Nahcs Wahwassuck could be one lucky team's golden ticket.

Nahcs Wahwassuck could be one lucky team's golden ticket.

"Here we have Nahcs Wahwassuck he's one of the top five recruits in the state of Kansas. He's from the Prairie Band Pottawatomie reservation. He is someone that's under the radar and he's been playing on the travel circuit getting his names, he's getting offers going in and stuff like that. He's as you can see, he's a pretty good size. He's about six foot five. And he is going to be someone that is going to be a steal for whoever recruits him in college. And that's kind of the big thing moving forward with trying to get recruited during the pandemic has been a challenge as well."

The Lady Unity program brings Indigenous athletes together from all over Indian Country

The Lady Unity program brings Indigenous athletes together from all over Indian Country

"We have a our own Native AAU travel teams. There's two registered programs. Right now there is the Lady Unity program. And then there's the EYG program out of Oklahoma. Lady Unity program recently played in Phoenix and on the 28 five Nike tournament of champions where they competed against teams from Nike teams that were sponsored by Adidas teams that were sponsored by Under Armour. And it was an all Native girls teams."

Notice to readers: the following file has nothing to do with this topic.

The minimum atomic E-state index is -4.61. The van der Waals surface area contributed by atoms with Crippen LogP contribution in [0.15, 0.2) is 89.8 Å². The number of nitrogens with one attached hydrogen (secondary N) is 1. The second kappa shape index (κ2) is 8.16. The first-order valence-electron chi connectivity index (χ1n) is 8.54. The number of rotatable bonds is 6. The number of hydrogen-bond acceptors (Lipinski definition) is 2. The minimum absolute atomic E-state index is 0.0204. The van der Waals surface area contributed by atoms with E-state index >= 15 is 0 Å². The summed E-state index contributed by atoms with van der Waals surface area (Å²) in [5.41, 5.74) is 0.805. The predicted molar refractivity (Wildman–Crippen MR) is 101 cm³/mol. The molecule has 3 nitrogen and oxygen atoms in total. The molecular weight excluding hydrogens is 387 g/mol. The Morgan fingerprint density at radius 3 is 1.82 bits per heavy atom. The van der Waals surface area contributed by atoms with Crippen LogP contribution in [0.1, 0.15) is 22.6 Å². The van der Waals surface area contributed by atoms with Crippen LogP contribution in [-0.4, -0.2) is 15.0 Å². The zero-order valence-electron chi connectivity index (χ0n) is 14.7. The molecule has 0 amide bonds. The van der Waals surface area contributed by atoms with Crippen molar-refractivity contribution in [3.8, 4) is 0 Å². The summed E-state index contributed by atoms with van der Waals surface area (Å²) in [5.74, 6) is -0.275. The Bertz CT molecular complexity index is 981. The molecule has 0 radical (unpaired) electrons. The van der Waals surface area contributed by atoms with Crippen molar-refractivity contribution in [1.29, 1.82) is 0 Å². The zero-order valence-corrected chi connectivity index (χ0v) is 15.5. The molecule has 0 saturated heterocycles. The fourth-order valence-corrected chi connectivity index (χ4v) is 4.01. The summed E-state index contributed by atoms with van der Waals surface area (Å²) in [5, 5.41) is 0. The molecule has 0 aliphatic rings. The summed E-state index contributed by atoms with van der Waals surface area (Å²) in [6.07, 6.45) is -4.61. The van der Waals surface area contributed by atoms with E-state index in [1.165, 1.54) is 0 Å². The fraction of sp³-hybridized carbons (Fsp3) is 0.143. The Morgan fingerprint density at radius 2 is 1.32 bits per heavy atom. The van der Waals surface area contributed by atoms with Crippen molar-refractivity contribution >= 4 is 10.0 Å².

Oklahoma's EYG program helps to develop future Indigenous athletes

Oklahoma's EYG program helps to develop future Indigenous athletes

"There that came out on top of the tournament. There was a 14 week tournament. So they had to travel from Phoenix every weekend from all over the country from Washington, Oregon, Arizona, and Montana to come and play in this 28, five week. So that's how getting recruited is something that needs to be done as well as these Native teams that just typically play on the reservation. They they need to hop in the AAU arena as well."

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Mark Trahant, Shoshone-Bannock, is editor of Indian Country Today. On Twitter: @TrahantReports Trahant is based in Phoenix.